I’d like to talk a little about the joys of fatherhood. Really, it’s the little things. Nobody can quite prepare you for those conversations that you have with a three-year-old who has learned new words from who knows where. Nobody can explain the heart-melting warmth resulting from a four-month old's smile—and, let me just tell you, they’re contagious. You are never really ready for the first time your son asks Alexa to play “Old Town Road” and she listens, or his rendition of Zac Brown Band’s “Chicken Fried” complete with a crystal clear “cold beer on Friday night.” Not only do I learn more about those two each and every day but knowing that they learn more about me at the same time teaches me more about myself. And this is a classroom that I can get behind.
This week, on the legislative list, we examine a bill referred to the Senate Standing Committee on Insurance proposing mandatory actuarially appropriate rate reductions for certain boating safety courses. Moreover, in the Regulatory Wrap-Up, we provide further insight into DFS’ proposed updated public access to department records regulation that was teased in last week's column, as well as DFS’ proposed adoption of NAIC’s model corporate governance regulation. Furthermore, in From the Filing’s Cabinet, we provide insight into the viability of “refer to company” language in a rate-rule manual and, spoiler alert: don’t do it.
Until next time,
Ryan P. Maxwell
Neigh to Horses:
The Tampa Times
06 Mar 1920
LONDON FORBIDS HORSES ON ROAD
British Capital Takes Advanced Step In Transportation
It is difficult to believe that as recently as 1993 a "new fangled" contraption covered its first mile without the aid of horsepower.
Today the automobile industry ranks third in importance in government manufacturing records, while there are more than 6,500,000 motor cars in use in the United States or approximately one car for every 17 persons in this country. Europe has only one for every 230 persons in its population.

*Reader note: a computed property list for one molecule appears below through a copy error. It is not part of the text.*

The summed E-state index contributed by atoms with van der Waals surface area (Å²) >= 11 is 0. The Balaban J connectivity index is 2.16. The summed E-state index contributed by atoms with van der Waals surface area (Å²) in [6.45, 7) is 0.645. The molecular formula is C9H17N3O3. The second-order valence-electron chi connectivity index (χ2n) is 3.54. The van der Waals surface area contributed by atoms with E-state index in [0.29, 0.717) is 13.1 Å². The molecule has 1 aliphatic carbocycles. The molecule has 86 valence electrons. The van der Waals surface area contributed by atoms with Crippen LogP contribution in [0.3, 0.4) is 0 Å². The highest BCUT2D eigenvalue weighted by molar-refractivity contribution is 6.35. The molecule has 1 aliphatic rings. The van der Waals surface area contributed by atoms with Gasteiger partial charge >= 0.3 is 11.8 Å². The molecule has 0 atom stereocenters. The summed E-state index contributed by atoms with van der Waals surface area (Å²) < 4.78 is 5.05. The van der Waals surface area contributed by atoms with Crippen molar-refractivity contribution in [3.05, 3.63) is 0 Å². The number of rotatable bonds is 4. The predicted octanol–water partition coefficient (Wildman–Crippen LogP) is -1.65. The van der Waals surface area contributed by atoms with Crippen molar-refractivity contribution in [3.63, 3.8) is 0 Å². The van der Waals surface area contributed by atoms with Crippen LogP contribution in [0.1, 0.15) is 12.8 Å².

London has taken the lead in barring horses from many of its thoroughfares, and American cities are considering doing the same.
The wild Buffalo weather never ends. I spent this past weekend celebrating my cousin's wedding in Lake Placid, New York. My wife and I drove through what seemed like the blizzard of the century last Thursday to get there, and then drove through rain on Monday to get home. Luckily, with nearly three feet of snow falling between last Thursday night and Friday morning, we were able to experience the best day of skiing Whiteface Mountain has seen in years. It seems that we were just in the right place at the right time!
This edition brings us back to issues related to the CVA. Below I discuss a trial court order denying a motion to dismiss claims of negligence brought against a school district under the auspice of the CVA. I discuss only the negligence claims, as they are the most relevant to possible implications of insurance law. In short, it appears the school district proffered a great deal of evidence proving that they did not have notice of any foreseeable harm the teacher being accused of abuse could have posed to plaintiff. It appears that the court will maintain a high burden when it comes to deciding whether or not an institution was negligent in the hiring, retaining, and/or supervising of alleged abusers. The decision and its possible implications when applied to insurance coverage disputes are discussed below.
Charles J. Englert, III
Republicans Against Suffrage?
Daily Arkansas Gazette
Little Rock, Arkansas
06 Mar 1920
TO BLAME G.O.P.
IF SUFFRAGE LOSES
Republican States Could Make Amendment Effective, Women Say.
Washington, March 5.—With ratification of the suffrage amendment by the West Virginia legislature still handing in the balance, the suffrage situation is defined in the following statement issued by the national Women's Party today:
"If the West Virginia legislature fails to ratify the suffrage amendment the Republican party will be responsible, since the majority of that legislature is Republican.
"If West Virginia defeats ratification three more states must be secured. Washington has called a special session for March 22 which will give the thirty-fourth state. The last two must be secured from states in which both governors and legislatures are strongly Republican: Delaware, Vermont or Connecticut.
"So far the governors of these three Republican states have refused to call special sessions. If they continue to refuse, ratification may be delayed until too late for women to vote in the fall elections. If women are denied the right to vote for the next president and Congress the Republican party must bear the full responsibility. Thirty-tree states have ratified the suffrage amendment. Thirty-six are necessary for final victory."